The tannery world is under the constant and increasing attack of ecologists and environmentalists who believe that tanning causes pollution and does not respect animals. But are these beliefs really true?
Many of them are “fake news”, which damages not only the supply chain but also leather companies and those who work for them. Basing ourselves on scientific and reliable sources, we have tried to prove that the most common ideas are wrong.
Producing leather is a type of circular economy
TRUE. By using a food industry by-product, European leather producers convert waste into renewable material. The production of leather supplies a sustainable economic value and, in turn, generates new by-products that stimulate growth in other sectors.
To obtain leather you have to kill animals
FALSE. The manager of UK Leather, Kerry Senior, recently intervened on this matter after some imprecisions appeared in a BBC service. The leather used by tanneries comes from animals that have been slaughtered for their meat. Cows, pigs, sheep and goats are bred mainly for their meat.
But what happens to the parts that are not eaten?
These so-called “by-products” are very useful and can be transformed into new products or specific ingredients. This means that animals are not killed for their hides, rather it is the waste coming from animal reared for food purposes that is used.
Leather comes from animals that have been exploited
FALSE. The better the living conditions of the animal, the higher the quality of its leather. Damage caused by mites and lice and contamination from excrement are the main causes of leather degradation. Furthermore, better transport and slaughter conditions reduce scratches, stains and scars.
Artificial leather lasts longer
FALSE. Leather products last longer than products made from synthetic materials. This is fundamentally important for sustainability, because in this manner the wasteful short-term use of resources can be avoided.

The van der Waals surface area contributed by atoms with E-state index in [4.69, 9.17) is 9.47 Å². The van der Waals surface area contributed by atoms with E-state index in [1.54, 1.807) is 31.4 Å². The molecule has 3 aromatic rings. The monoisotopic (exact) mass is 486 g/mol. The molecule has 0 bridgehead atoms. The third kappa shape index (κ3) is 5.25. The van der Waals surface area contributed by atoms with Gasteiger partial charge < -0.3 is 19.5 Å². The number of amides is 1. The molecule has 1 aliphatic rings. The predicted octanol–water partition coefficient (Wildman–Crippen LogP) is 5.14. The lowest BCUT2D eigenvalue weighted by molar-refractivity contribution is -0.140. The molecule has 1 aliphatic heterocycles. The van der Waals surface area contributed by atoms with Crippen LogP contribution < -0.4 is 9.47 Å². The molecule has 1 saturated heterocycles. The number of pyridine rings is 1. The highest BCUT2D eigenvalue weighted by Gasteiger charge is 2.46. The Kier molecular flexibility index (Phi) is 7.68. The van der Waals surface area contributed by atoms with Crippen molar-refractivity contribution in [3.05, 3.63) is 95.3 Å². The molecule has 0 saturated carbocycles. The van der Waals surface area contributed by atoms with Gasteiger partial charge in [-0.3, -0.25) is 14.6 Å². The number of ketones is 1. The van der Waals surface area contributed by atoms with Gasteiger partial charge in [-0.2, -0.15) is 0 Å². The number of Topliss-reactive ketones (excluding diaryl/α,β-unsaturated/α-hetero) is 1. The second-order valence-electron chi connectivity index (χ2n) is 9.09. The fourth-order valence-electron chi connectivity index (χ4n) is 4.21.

In the case of real leather articles, it is usually never the leather but the zips and threads, namely the
repairable elements, that degenerate first, an enormous advantage for resource consumption. Instead, synthetic materials detach and crumble, so they are more subject to wear and have a shorter life.
The tanning process produces a lot of waste
FALSE. The majority of tanneries all over the world use suitable equipment and implement procedures or managing waste so as to produce top quality leather.
The leather that comes from these tanneries can be legitimately defined as sustainable, because it comes from a renewable biological source and is produced safely and without any undue waste.
Vegan leather has the same characteristics
FALSE. “Vegan leather” is not leather, it always has a vegetable base. It is often made from composite microfibers of polyvinylchloride (PVC), polyurethane(PU) and polymer textile fibres or other petrol-based materials. More simply: plastic. There is, as such, a clear difference between authentic leather and the alternatives. Real leather is easy to clean, is breathable,
resistant and long-lasting. It is also compostable, turning into compost in just a few weeks. Only 1% remains, the surface treatment, which is the current challenge being faced to make leather a 100% biodegradable material.